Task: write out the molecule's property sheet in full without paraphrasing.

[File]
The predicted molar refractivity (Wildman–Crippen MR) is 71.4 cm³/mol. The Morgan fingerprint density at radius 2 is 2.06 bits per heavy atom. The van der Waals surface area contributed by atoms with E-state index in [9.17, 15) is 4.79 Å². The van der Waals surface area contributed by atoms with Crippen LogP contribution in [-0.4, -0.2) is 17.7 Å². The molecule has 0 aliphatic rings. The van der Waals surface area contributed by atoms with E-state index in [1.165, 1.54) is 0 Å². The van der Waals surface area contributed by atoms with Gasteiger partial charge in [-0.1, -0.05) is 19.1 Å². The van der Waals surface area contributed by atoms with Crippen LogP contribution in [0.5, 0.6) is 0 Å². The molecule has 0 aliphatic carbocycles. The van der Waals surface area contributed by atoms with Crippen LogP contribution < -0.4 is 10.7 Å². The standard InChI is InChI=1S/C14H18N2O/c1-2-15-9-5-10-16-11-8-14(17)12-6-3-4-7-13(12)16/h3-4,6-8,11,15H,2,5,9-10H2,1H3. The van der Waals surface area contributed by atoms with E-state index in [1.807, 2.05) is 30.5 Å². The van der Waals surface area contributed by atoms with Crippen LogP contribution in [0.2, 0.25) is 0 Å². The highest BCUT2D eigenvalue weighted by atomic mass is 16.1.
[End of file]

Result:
The predicted molar refractivity (Wildman–Crippen MR) is 71.4 cm³/mol. The Morgan fingerprint density at radius 2 is 2.06 bits per heavy atom. The van der Waals surface area contributed by atoms with E-state index in [9.17, 15) is 4.79 Å². The van der Waals surface area contributed by atoms with Crippen LogP contribution in [-0.4, -0.2) is 17.7 Å². The molecule has 0 aliphatic rings. The van der Waals surface area contributed by atoms with E-state index in [1.165, 1.54) is 0 Å². The van der Waals surface area contributed by atoms with Gasteiger partial charge in [-0.1, -0.05) is 19.1 Å². The van der Waals surface area contributed by atoms with Crippen LogP contribution in [0.5, 0.6) is 0 Å². The molecule has 0 aliphatic carbocycles. The van der Waals surface area contributed by atoms with Crippen LogP contribution < -0.4 is 10.7 Å². The standard InChI is InChI=1S/C14H18N2O/c1-2-15-9-5-10-16-11-8-14(17)12-6-3-4-7-13(12)16/h3-4,6-8,11,15H,2,5,9-10H2,1H3. The van der Waals surface area contributed by atoms with E-state index in [1.807, 2.05) is 30.5 Å². The van der Waals surface area contributed by atoms with Crippen LogP contribution in [0.2, 0.25) is 0 Å². The highest BCUT2D eigenvalue weighted by atomic mass is 16.1.